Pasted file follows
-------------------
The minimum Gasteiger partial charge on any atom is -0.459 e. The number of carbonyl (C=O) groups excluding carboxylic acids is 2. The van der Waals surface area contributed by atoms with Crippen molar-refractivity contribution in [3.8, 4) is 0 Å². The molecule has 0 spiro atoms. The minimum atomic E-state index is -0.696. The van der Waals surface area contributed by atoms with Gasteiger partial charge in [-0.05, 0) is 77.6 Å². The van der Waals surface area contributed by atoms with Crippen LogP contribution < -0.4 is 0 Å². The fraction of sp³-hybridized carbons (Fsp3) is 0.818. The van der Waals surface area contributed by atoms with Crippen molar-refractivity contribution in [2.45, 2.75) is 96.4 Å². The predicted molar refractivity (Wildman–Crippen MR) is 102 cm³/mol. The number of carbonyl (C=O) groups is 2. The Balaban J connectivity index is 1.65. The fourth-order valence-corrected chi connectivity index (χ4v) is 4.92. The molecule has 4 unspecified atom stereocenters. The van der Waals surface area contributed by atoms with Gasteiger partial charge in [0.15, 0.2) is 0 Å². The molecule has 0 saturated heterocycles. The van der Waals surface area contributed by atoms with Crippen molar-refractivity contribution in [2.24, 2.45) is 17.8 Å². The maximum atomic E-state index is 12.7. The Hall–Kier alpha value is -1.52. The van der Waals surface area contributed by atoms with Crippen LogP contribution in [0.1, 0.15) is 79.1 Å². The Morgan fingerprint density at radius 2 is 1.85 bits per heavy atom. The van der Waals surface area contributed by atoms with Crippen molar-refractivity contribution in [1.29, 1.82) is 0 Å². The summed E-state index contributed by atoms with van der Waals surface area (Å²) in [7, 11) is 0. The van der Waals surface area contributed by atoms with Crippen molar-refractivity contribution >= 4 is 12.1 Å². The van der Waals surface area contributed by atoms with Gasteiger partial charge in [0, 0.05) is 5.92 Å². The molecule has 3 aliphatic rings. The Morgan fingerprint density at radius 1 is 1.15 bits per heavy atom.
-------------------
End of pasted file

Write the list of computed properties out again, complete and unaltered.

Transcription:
The minimum Gasteiger partial charge on any atom is -0.459 e. The number of carbonyl (C=O) groups excluding carboxylic acids is 2. The van der Waals surface area contributed by atoms with Crippen molar-refractivity contribution in [3.8, 4) is 0 Å². The molecule has 0 spiro atoms. The minimum atomic E-state index is -0.696. The van der Waals surface area contributed by atoms with Gasteiger partial charge in [-0.05, 0) is 77.6 Å². The van der Waals surface area contributed by atoms with Crippen LogP contribution < -0.4 is 0 Å². The fraction of sp³-hybridized carbons (Fsp3) is 0.818. The van der Waals surface area contributed by atoms with Crippen molar-refractivity contribution in [2.45, 2.75) is 96.4 Å². The predicted molar refractivity (Wildman–Crippen MR) is 102 cm³/mol. The number of carbonyl (C=O) groups is 2. The Balaban J connectivity index is 1.65. The fourth-order valence-corrected chi connectivity index (χ4v) is 4.92. The molecule has 4 unspecified atom stereocenters. The van der Waals surface area contributed by atoms with Gasteiger partial charge in [0.15, 0.2) is 0 Å². The molecule has 0 saturated heterocycles. The van der Waals surface area contributed by atoms with Crippen molar-refractivity contribution in [2.24, 2.45) is 17.8 Å². The maximum atomic E-state index is 12.7. The Hall–Kier alpha value is -1.52. The van der Waals surface area contributed by atoms with Crippen LogP contribution in [0.1, 0.15) is 79.1 Å². The Morgan fingerprint density at radius 2 is 1.85 bits per heavy atom. The van der Waals surface area contributed by atoms with Crippen molar-refractivity contribution in [1.29, 1.82) is 0 Å². The summed E-state index contributed by atoms with van der Waals surface area (Å²) in [7, 11) is 0. The van der Waals surface area contributed by atoms with Crippen molar-refractivity contribution >= 4 is 12.1 Å². The van der Waals surface area contributed by atoms with Gasteiger partial charge in [0, 0.05) is 5.92 Å². The molecule has 3 aliphatic rings. The Morgan fingerprint density at radius 1 is 1.15 bits per heavy atom.